Domestic relation. Affirms recalculation of the depreciation of Joseph’s business equipment for purposes of his 2006 income for child support purposes. Affirms valuation and assignment of the cattle and Laurie’s property. Reverses decision to exclude the value of the three horses from the marital estate. Remands for further proceedings.

Indiana Tax Court had posted no opinions at IL deadline.
 

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  1. The practitioners and judges who hail E-filing as the Saviour of the West need to contain their respective excitements. E-filing is federal court requires the practitioner to cram his motion practice into pigeonholes created by IT people. Compound motions or those seeking alternative relief are effectively barred, unless the practitioner wants to receive a tart note from some functionary admonishing about the "problem". E-filing is just another method by which courts and judges transfer their burden to practitioners, who are the really the only powerless components of the system. Of COURSE it is easier for the court to require all of its imput to conform to certain formats, but this imposition does NOT improve the quality of the practice of law and does NOT improve the ability of the practitioner to advocate for his client or to fashion pleadings that exactly conform to his client's best interests. And we should be very wary of the disingenuous pablum about the costs. The courts will find a way to stick it to the practitioner. Lake County is a VERY good example of this rapaciousness. Any one who does not believe this is invited to review the various special fees that system imposes upon practitioners- as practitioners- and upon each case ON TOP of the court costs normal in every case manually filed. Jurisprudence according to Aldous Huxley.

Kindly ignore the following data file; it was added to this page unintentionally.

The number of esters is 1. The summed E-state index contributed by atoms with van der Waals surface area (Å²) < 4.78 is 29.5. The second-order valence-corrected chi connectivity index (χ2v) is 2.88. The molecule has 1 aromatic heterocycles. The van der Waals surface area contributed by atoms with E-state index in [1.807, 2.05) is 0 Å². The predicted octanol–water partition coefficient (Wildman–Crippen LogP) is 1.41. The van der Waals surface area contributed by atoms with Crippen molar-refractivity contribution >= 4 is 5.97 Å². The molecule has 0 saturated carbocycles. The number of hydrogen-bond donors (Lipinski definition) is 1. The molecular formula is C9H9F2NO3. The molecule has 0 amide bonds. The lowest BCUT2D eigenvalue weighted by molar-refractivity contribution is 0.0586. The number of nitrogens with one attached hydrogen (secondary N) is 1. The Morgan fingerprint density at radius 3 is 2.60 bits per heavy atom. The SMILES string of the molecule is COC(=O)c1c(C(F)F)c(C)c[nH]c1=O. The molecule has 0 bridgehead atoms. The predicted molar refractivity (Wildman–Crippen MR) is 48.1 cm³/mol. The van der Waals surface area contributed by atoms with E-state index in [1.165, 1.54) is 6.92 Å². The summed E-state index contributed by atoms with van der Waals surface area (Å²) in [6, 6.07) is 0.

2. Any attorneys who practice in federal court should be able to say the same as I can ... efiling is great. I have been doing it in fed court since it started way back. Pacer has its drawbacks, but the ability to hit an e-docket and pull up anything and everything onscreen is a huge plus for a litigator, eps the sole practitioner, who lacks a filing clerk and the paralegal support of large firms. Were I an Indiana attorney I would welcome this great step forward.

  3. Can we get full disclosure on lobbyist's payments to legislatures such as Mr Buck? AS long as there are idiots that are disrespectful of neighbors and intent on shooting fireworks every night, some kind of regulations are needed.

  4. I am the mother of the child in this case. My silence on the matter was due to the fact that I filed, both in Illinois and Indiana, child support cases. I even filed supporting documentation with the Indiana family law court. Not sure whether this information was provided to the court of appeals or not. Wish the case was done before moving to Indiana, because no matter what, there is NO WAY the state of Illinois would have allowed an appeal on a child support case!

  5. "No one is safe when the Legislature is in session."